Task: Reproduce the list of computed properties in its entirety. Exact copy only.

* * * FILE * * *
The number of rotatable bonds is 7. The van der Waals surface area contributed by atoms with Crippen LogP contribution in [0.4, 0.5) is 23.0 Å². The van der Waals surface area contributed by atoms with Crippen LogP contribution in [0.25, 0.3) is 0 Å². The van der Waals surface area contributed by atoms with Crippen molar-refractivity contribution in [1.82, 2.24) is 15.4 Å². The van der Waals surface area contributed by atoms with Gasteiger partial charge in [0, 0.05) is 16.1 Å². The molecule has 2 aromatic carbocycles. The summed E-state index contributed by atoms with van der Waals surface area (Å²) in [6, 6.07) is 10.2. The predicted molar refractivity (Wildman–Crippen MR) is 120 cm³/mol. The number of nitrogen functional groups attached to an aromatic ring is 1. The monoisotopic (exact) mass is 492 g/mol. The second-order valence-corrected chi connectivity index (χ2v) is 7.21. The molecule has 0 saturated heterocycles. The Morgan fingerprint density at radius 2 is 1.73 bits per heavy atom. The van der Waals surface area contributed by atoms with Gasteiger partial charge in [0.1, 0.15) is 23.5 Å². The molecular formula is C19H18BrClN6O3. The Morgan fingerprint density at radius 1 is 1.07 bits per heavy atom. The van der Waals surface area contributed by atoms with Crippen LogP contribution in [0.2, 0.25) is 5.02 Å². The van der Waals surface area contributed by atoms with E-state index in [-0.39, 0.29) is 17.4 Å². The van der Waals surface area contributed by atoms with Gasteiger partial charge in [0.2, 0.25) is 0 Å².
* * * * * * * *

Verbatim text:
The number of rotatable bonds is 7. The van der Waals surface area contributed by atoms with Crippen LogP contribution in [0.4, 0.5) is 23.0 Å². The van der Waals surface area contributed by atoms with Crippen LogP contribution in [0.25, 0.3) is 0 Å². The van der Waals surface area contributed by atoms with Crippen molar-refractivity contribution in [1.82, 2.24) is 15.4 Å². The van der Waals surface area contributed by atoms with Gasteiger partial charge in [0, 0.05) is 16.1 Å². The molecule has 2 aromatic carbocycles. The summed E-state index contributed by atoms with van der Waals surface area (Å²) in [6, 6.07) is 10.2. The predicted molar refractivity (Wildman–Crippen MR) is 120 cm³/mol. The number of nitrogen functional groups attached to an aromatic ring is 1. The monoisotopic (exact) mass is 492 g/mol. The second-order valence-corrected chi connectivity index (χ2v) is 7.21. The molecule has 0 saturated heterocycles. The Morgan fingerprint density at radius 2 is 1.73 bits per heavy atom. The van der Waals surface area contributed by atoms with Gasteiger partial charge in [0.1, 0.15) is 23.5 Å². The molecular formula is C19H18BrClN6O3. The Morgan fingerprint density at radius 1 is 1.07 bits per heavy atom. The van der Waals surface area contributed by atoms with Crippen LogP contribution in [0.2, 0.25) is 5.02 Å². The van der Waals surface area contributed by atoms with E-state index in [-0.39, 0.29) is 17.4 Å². The van der Waals surface area contributed by atoms with Gasteiger partial charge in [0.2, 0.25) is 0 Å².